Practiced Proficiency is Real Concealed Carry
Just think about your method of concealed carry. You have a pistol and you got your concealed carry permit. So now you are certified by the state to carry a concealed pistol for self defense. You had to go through a training regime required by the state then complete the required testing to get your permit. More than likely those requirements were of a minimum nature. Once you have that concealed carry permit you need to keep your training ongoing to be efficient when the time comes to use it.
More than likely your training with a pistol has consisted of a large percentage of range practice. My question to you is “Have you ever been made aware of an attacker who was standing completely still at a few feet away from someone who needed to protect themselves?” Of course not! Your training has to include not only accuracy with your pistol at more than one distance at ixed targets, but it also needs to include accuracy in various situations. If at all possible it should include practice at moving targets. If possible you should train by shooting in lower light. It may not be possible to train for accurate shooting in a crowded area, but this is an idea you should be concerned about. In some cases it may not be a good idea for you to bring your pistol out in a crowded situation where you could more harm than good by using it.
A new shooter sometimes develops a flinch in firing a pistol. This will cause a very inaccurate shot. It is usually caused by anticipation of the pistol firing while pulling the trigger. Redundant practice can help you to learn when your trigger pull will cause the pistol to fire. As time goes by your startle reflex will be reduced as you become less reactive to the pistol's noise. Your instructor should be able to help you in being able to get around this problem.
Understanding and use of accurate aiming is your goal when you practice. Each pistol will have a different sight alignment for an accurate shot. The sight picture for your pistol is something that you need to evaluate when you are purchasing a pistol. It's not a big deal, if you buy a pistol and don't know how to use the sights. This is something that you can learning from training and practicing. If you don't think you can be comfortable with the way the sights are used at finding the target, then maybe you should not buy that pistol. It may not be a problem if you are not comfortable at first, you will be able to learn how to use the sights of your chosen pistol.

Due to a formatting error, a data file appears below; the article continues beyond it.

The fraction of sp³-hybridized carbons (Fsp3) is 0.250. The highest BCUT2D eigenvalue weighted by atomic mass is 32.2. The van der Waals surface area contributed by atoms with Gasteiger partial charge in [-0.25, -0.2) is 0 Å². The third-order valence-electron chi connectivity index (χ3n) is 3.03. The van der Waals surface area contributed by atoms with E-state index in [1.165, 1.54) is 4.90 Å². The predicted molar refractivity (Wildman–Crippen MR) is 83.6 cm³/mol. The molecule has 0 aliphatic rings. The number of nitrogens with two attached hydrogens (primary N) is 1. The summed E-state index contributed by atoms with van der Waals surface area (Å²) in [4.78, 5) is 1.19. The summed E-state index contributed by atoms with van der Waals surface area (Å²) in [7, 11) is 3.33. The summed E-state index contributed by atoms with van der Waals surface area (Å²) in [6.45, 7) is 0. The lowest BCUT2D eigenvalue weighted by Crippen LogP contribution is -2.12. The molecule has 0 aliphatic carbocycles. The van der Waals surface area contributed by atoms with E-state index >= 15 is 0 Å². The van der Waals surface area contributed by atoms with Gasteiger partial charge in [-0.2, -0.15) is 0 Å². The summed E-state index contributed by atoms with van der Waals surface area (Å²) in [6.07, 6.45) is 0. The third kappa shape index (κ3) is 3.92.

Since you got your pistol for concealed carry you should be sure to become proficient with drawing it from your concealed carry. This practice should not only include getting the pistol out of it's hidden location with speed, but also include shooting accurately after the draw. There is no way that anyone can anticipate the circumstances that an attack may occur, so it is important to train in as may situations as can be created. Don't expect to start carrying a concealed pistol without first being able to draw the gun and shoot it with accuracy. You know what that means – practice, practice, practice!! Build as many scenarios as possible, efficiency comes from repetition. That develops muscle memory, so you don't think about how to do it, you just do it from muscle memory!
Can't emphasize it enough, practice has to be an ongoing activity. If you practice a lot when you first get your pistol and concealed carry permit, you cannot expect to just stop and expect your proficiency to be at the same level a year later. This could create a very bad result if you have to use your pistol in defense and can't do it! Even tasks that you practiced enough to get to the point where you react from muscle memory will deteriorate over time if you don't continue performing the tasks. For the long haul you should set aside a time period in you schedule when you are going to practice. Get in a group of like minded people so it will keep your interest up, and go practice together.